Somewhere, on a thread below, a final judgment was rendered: "Andworst of all its hopelessly sentimental."Which brought to mind an utterly unsentimental reading of the human condition:
All the world's a stage,And all the men and women merely players;They have their exits and their entrances;And one man in his time plays many parts,His acts being seven ages. At first the infant,Mewling and puking in the nurse's arms;And then the whining school-boy, with his satchelAnd shining morning face, creeping like snailUnwillingly to school. And then the lover,Sighing like furnace, with a woeful balladMade to his mistress' eyebrow. Then a soldier,Full of strange oaths, and bearded like the pard,Jealous in honour, sudden and quick in quarrel,Seeking the bubble reputationEven in the cannon's mouth. And then the justice,In fair round belly with good capon lin'd,With eyes severe and beard of formal cut,Full of wise saws and modern instances;And so he plays his part. The sixth age shiftsInto the lean and slipper'd pantaloon,With spectacles on nose and pouch on side;His youthful hose, well sav'd, a world too wideFor his shrunk shank; and his big manly voice,Turning again toward childish treble, pipesAnd whistles in his sound. Last scene of all,That ends this strange eventful history,Is second childishness and mere oblivion;Sans teeth, sans eyes, sans taste, sans everything.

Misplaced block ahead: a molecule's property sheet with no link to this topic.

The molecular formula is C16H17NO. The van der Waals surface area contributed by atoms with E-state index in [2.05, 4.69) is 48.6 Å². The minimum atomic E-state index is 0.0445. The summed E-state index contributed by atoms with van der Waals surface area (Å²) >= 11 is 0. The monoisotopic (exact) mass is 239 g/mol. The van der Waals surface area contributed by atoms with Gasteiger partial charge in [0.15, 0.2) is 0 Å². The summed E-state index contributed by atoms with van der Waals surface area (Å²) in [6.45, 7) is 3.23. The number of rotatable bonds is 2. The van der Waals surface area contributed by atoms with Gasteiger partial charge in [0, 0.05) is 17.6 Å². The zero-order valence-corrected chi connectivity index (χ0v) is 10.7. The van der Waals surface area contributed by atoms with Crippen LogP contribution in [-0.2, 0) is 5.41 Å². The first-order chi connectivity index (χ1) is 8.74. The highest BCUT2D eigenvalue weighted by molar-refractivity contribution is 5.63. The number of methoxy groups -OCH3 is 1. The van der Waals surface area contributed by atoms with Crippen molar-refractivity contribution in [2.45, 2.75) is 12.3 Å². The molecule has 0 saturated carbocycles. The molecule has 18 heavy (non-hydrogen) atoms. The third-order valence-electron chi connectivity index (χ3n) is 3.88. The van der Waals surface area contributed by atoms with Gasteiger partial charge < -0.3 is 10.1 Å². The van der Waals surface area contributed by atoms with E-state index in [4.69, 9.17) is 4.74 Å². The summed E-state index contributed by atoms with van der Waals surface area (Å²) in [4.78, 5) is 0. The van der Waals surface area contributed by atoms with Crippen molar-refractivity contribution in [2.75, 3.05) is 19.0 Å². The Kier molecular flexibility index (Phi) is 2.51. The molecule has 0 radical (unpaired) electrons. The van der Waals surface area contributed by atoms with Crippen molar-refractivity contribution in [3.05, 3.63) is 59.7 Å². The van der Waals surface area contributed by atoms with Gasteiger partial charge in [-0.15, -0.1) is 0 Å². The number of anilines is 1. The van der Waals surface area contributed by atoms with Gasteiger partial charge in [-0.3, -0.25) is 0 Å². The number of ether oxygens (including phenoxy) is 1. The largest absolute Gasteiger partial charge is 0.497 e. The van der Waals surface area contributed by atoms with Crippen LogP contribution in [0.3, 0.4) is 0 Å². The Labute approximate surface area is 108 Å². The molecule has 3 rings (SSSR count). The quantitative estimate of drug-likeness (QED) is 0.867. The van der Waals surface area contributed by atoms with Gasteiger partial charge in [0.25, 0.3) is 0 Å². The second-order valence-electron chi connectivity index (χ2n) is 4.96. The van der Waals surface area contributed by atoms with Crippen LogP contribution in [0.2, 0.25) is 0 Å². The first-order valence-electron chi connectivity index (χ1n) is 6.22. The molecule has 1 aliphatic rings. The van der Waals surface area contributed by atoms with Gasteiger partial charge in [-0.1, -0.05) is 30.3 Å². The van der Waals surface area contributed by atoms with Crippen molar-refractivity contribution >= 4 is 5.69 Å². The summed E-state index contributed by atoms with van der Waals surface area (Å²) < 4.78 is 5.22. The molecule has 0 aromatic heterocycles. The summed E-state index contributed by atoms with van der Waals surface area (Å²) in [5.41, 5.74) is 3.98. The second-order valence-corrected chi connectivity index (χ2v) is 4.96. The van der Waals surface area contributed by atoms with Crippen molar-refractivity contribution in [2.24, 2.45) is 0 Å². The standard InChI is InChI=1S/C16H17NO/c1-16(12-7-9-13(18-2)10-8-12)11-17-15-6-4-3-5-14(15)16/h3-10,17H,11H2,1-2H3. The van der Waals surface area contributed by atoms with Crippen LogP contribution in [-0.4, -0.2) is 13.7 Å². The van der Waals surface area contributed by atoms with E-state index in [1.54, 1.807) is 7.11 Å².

(As You Like It, Act 2, Scene 7)